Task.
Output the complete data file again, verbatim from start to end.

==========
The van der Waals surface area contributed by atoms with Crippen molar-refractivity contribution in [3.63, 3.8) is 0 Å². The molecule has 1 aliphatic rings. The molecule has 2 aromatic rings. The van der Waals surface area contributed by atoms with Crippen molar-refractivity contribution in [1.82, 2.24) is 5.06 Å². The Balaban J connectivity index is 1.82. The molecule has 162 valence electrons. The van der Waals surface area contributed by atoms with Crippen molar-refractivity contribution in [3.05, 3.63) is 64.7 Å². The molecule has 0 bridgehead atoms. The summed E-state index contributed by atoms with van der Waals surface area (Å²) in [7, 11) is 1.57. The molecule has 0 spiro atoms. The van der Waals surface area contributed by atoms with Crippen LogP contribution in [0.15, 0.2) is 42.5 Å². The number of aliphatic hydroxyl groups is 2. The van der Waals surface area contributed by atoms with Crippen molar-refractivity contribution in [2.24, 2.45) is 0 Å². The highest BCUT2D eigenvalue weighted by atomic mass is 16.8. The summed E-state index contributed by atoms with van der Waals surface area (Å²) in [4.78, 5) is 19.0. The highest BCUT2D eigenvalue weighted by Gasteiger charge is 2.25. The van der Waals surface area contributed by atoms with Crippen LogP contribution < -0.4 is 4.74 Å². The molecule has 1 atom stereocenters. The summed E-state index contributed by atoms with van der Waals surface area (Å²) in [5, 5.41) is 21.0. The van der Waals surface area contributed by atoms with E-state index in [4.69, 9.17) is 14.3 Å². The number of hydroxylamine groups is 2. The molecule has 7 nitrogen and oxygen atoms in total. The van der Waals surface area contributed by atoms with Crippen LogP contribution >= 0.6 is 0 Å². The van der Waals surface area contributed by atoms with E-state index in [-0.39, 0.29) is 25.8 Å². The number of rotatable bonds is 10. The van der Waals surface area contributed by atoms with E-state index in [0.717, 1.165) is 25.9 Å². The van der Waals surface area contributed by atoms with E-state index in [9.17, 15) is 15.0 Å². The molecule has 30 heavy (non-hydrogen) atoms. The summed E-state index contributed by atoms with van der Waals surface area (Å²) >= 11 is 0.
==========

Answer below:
The van der Waals surface area contributed by atoms with Crippen molar-refractivity contribution in [3.63, 3.8) is 0 Å². The molecule has 1 aliphatic rings. The molecule has 2 aromatic rings. The van der Waals surface area contributed by atoms with Crippen molar-refractivity contribution in [1.82, 2.24) is 5.06 Å². The Balaban J connectivity index is 1.82. The molecule has 162 valence electrons. The van der Waals surface area contributed by atoms with Crippen molar-refractivity contribution in [3.05, 3.63) is 64.7 Å². The molecule has 0 bridgehead atoms. The summed E-state index contributed by atoms with van der Waals surface area (Å²) in [7, 11) is 1.57. The molecule has 0 spiro atoms. The van der Waals surface area contributed by atoms with Crippen LogP contribution in [0.15, 0.2) is 42.5 Å². The number of aliphatic hydroxyl groups is 2. The van der Waals surface area contributed by atoms with Crippen molar-refractivity contribution in [2.24, 2.45) is 0 Å². The highest BCUT2D eigenvalue weighted by atomic mass is 16.8. The summed E-state index contributed by atoms with van der Waals surface area (Å²) in [4.78, 5) is 19.0. The highest BCUT2D eigenvalue weighted by Gasteiger charge is 2.25. The van der Waals surface area contributed by atoms with Crippen LogP contribution < -0.4 is 4.74 Å². The molecule has 1 atom stereocenters. The summed E-state index contributed by atoms with van der Waals surface area (Å²) in [5, 5.41) is 21.0. The van der Waals surface area contributed by atoms with E-state index in [4.69, 9.17) is 14.3 Å². The number of hydroxylamine groups is 2. The molecule has 7 nitrogen and oxygen atoms in total. The van der Waals surface area contributed by atoms with Crippen LogP contribution >= 0.6 is 0 Å². The van der Waals surface area contributed by atoms with E-state index in [-0.39, 0.29) is 25.8 Å². The number of rotatable bonds is 10. The van der Waals surface area contributed by atoms with E-state index in [0.717, 1.165) is 25.9 Å². The van der Waals surface area contributed by atoms with E-state index in [9.17, 15) is 15.0 Å². The molecule has 30 heavy (non-hydrogen) atoms. The summed E-state index contributed by atoms with van der Waals surface area (Å²) >= 11 is 0.